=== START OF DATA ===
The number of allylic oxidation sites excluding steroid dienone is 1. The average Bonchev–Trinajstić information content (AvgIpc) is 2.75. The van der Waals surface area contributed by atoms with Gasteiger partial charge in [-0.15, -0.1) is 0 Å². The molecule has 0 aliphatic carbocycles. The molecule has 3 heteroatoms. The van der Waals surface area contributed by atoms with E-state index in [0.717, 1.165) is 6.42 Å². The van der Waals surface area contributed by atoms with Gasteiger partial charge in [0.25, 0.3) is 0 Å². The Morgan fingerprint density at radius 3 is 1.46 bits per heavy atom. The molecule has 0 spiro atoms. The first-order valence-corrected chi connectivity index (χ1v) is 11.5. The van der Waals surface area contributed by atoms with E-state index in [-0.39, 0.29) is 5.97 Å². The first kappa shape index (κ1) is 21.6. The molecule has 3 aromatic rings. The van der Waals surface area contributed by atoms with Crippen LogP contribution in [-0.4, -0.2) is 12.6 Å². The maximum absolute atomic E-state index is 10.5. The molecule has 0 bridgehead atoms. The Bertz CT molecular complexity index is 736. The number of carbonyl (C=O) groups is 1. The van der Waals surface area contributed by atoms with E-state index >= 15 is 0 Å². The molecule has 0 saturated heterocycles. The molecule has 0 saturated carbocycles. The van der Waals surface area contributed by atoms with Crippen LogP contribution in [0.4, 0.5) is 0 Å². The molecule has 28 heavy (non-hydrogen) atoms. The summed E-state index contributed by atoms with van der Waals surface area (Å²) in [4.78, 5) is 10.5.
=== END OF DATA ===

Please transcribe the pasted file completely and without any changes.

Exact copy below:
The number of allylic oxidation sites excluding steroid dienone is 1. The average Bonchev–Trinajstić information content (AvgIpc) is 2.75. The van der Waals surface area contributed by atoms with Gasteiger partial charge in [-0.15, -0.1) is 0 Å². The molecule has 0 aliphatic carbocycles. The molecule has 3 heteroatoms. The van der Waals surface area contributed by atoms with E-state index in [0.717, 1.165) is 6.42 Å². The van der Waals surface area contributed by atoms with Gasteiger partial charge in [0.25, 0.3) is 0 Å². The Morgan fingerprint density at radius 3 is 1.46 bits per heavy atom. The molecule has 0 spiro atoms. The first-order valence-corrected chi connectivity index (χ1v) is 11.5. The van der Waals surface area contributed by atoms with E-state index in [-0.39, 0.29) is 5.97 Å². The first kappa shape index (κ1) is 21.6. The molecule has 3 aromatic rings. The van der Waals surface area contributed by atoms with Crippen LogP contribution in [-0.4, -0.2) is 12.6 Å². The maximum absolute atomic E-state index is 10.5. The molecule has 0 bridgehead atoms. The Bertz CT molecular complexity index is 736. The number of carbonyl (C=O) groups is 1. The van der Waals surface area contributed by atoms with E-state index >= 15 is 0 Å². The molecule has 0 saturated heterocycles. The molecule has 0 saturated carbocycles. The van der Waals surface area contributed by atoms with Crippen LogP contribution in [0.4, 0.5) is 0 Å². The molecule has 28 heavy (non-hydrogen) atoms. The summed E-state index contributed by atoms with van der Waals surface area (Å²) in [4.78, 5) is 10.5.